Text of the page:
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JAMA. 1963;183(8):684-685. doi:10.1001/jama.1963.03700080092023.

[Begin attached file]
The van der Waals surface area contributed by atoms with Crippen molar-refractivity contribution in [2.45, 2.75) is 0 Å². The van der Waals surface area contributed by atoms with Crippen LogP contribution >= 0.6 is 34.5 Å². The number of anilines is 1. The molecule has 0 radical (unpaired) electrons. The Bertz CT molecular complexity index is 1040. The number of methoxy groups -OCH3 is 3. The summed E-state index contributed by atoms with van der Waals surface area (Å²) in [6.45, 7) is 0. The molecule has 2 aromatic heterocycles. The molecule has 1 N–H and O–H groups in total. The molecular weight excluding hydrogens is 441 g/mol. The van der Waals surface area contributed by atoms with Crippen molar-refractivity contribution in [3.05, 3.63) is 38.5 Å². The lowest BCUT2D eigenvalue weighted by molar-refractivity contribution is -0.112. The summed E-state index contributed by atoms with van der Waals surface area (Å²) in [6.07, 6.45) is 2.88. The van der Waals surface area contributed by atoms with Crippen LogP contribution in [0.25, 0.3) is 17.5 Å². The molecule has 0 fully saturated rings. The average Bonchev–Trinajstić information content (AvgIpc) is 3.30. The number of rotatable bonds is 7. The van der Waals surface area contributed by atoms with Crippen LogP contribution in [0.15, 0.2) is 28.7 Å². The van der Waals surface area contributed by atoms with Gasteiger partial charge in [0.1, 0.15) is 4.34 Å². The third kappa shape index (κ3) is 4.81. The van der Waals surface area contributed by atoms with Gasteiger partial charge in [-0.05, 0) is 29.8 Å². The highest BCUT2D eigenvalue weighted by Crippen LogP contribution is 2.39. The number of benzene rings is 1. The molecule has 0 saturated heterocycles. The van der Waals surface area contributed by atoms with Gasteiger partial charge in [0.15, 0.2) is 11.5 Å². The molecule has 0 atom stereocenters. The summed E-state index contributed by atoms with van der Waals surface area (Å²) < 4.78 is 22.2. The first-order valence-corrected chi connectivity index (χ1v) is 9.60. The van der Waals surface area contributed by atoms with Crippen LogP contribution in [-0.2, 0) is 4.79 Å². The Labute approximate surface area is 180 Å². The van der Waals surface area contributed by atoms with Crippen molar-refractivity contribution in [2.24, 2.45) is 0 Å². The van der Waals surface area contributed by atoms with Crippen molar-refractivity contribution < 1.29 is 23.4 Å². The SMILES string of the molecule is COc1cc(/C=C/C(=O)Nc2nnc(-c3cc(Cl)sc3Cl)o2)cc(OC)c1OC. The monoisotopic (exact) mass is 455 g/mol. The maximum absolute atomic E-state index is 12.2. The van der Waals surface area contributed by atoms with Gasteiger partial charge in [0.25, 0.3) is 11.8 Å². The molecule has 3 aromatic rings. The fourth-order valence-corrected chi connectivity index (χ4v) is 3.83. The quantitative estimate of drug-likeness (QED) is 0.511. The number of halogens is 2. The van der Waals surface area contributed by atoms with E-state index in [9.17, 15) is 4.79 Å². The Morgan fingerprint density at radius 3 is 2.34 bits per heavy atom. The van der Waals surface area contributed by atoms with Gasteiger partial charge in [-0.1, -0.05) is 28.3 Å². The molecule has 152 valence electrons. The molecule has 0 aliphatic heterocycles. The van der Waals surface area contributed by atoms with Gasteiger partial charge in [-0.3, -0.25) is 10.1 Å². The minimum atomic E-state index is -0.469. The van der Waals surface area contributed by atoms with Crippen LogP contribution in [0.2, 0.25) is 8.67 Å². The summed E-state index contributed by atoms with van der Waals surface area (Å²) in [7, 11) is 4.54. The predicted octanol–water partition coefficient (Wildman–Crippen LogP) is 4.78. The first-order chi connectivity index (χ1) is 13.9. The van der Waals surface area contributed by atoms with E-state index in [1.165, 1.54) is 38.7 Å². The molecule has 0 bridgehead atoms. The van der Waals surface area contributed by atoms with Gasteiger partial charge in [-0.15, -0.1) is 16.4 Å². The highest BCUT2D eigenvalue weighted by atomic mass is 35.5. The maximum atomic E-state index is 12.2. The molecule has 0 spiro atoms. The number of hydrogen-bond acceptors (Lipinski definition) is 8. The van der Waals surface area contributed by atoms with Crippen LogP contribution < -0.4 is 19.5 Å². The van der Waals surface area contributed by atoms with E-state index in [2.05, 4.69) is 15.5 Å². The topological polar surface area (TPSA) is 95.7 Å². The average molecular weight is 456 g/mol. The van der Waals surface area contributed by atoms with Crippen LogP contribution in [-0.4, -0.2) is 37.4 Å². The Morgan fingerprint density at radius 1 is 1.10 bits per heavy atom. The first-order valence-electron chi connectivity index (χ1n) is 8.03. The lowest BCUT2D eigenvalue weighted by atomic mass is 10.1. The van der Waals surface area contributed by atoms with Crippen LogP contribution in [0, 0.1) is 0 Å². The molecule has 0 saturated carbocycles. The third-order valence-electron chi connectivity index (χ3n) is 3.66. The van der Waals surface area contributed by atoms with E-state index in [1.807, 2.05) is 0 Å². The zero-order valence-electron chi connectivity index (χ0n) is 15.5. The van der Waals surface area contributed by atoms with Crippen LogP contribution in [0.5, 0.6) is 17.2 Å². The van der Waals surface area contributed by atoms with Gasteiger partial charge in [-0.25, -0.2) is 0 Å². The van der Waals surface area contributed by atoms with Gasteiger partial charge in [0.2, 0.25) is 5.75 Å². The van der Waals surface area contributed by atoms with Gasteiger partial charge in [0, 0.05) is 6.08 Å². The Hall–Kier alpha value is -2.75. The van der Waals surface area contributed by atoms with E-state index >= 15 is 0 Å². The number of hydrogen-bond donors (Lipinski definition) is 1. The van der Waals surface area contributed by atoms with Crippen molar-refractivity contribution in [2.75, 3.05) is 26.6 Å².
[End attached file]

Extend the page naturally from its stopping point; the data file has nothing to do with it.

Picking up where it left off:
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An increasing number of vascular lesions of the head and neck are surgically remediable; therefore, physical diagnostic techniques which serve to identify these lesions assume added importance. Cervical and cranial murmurs which may aid in identification and localization of vascular disease have been recently evaluated by Allen and Mustian.1 These investigators observed that the characteristic auscultatory finding in carotid stenosis consists of a sharply localized murmur which is ordinarily systolic in timing. Stenosis of the intracranial portion of the internal carotid artery produces a murmur heard best over the eye on the side of the narrowed vessel. Intensification or conversion to a continuous murmur occurs upon compression of the contralateral carotid artery, if this vessel is patent. Compression of the carotid proximal to the point of stenosis results in obliteration of the murmur. Complete occlusion of the carotid is not associated with a murmur, but a systolic or continuous


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